Rhenium was an unknown element when the periodic table was introduced in 1870. The properties predicted for an element of atomic #75 turned out to be in general agreement of those of rhenium when it was discovered in 1925. W. Noddack and O. Berg were the first to locate it in platinum ores such as columbite and tungstate. J.G.F. Druce discovered it independently in manganese sulphate. The ores from which rhenium was first extracted commercially came from the region of the river Rhine (Latin: Rhenus) hence the name rhenium was born.
Rhenium’s melting point of 3180º C is second only to tungsten. Only osmium, iridium, and platinum exceed its density of 21.04 g/cc. Because of its high melting point, rhenium is a refractory metal. In that classification, rhenium is unique. It is the only refractory metal that does not form carbides. Its crystal structure is hexagonal close-packed (hcp), while other refractory metals have a body centered cubic (bcc) structure. Rhenium also does not have a ductile-to-brittle transition temperature it maintains its ductility from absolute zero all the way to its melting point and also has a high modulus of elasticity. This means that structures made of rhenium will have very good stability and rigidity.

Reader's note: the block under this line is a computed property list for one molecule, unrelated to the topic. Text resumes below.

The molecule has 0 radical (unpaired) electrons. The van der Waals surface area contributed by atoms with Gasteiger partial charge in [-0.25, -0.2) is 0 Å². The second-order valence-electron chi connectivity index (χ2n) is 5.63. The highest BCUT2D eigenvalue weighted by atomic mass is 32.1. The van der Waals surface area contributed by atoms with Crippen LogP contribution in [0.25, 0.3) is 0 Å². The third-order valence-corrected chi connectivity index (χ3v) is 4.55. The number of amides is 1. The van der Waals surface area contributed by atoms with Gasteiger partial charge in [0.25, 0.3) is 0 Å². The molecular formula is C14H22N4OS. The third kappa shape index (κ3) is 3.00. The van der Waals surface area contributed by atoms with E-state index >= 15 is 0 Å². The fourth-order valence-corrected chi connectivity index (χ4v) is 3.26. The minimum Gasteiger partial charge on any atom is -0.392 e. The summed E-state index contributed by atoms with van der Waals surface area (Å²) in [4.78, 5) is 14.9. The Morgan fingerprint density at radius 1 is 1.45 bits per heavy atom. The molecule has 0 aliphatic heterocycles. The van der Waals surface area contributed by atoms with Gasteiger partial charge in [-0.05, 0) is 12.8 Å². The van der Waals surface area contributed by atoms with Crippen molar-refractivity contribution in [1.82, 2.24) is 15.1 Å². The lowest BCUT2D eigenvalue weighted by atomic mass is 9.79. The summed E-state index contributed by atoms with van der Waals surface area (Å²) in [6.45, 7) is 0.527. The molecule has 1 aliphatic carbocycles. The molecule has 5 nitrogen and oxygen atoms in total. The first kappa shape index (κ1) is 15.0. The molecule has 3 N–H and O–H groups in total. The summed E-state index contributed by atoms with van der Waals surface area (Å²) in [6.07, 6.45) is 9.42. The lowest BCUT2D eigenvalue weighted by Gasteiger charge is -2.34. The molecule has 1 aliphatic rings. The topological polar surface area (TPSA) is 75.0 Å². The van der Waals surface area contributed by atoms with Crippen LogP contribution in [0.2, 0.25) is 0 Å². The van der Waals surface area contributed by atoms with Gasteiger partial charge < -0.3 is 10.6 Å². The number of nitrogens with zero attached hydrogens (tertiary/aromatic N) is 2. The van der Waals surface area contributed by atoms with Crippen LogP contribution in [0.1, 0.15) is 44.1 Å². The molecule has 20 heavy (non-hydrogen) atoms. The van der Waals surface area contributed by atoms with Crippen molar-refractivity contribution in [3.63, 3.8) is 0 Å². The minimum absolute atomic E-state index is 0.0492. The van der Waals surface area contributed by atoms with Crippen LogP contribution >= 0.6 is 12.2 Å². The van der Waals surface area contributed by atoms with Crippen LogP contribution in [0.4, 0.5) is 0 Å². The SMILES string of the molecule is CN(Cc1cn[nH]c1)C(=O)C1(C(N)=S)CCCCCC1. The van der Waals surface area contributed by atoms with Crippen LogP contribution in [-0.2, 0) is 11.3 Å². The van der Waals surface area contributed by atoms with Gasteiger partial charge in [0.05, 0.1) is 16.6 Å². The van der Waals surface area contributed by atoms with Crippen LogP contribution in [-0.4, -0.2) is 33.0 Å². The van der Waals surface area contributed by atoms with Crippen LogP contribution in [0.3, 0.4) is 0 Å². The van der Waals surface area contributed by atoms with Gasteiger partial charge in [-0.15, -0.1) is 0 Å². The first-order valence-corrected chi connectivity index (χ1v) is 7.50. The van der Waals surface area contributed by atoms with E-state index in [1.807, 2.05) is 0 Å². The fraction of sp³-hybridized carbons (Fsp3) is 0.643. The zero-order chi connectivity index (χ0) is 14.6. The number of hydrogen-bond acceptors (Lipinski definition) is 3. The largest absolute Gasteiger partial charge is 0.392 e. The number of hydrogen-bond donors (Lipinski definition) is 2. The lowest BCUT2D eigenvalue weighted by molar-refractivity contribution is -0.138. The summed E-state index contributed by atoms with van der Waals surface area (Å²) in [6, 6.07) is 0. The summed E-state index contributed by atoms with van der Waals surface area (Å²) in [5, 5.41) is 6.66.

A high re-crystallization temperature is a pre-requisite for good creep resistance and among refractory metals, rhenium is the highest. At temperatures up to 2800º C and high stresses, the rupture life of rhenium is longer than tungsten. The metal also accommodates wide swings in temperature – large thermal expansions and contractions – without incurring mechanical damage.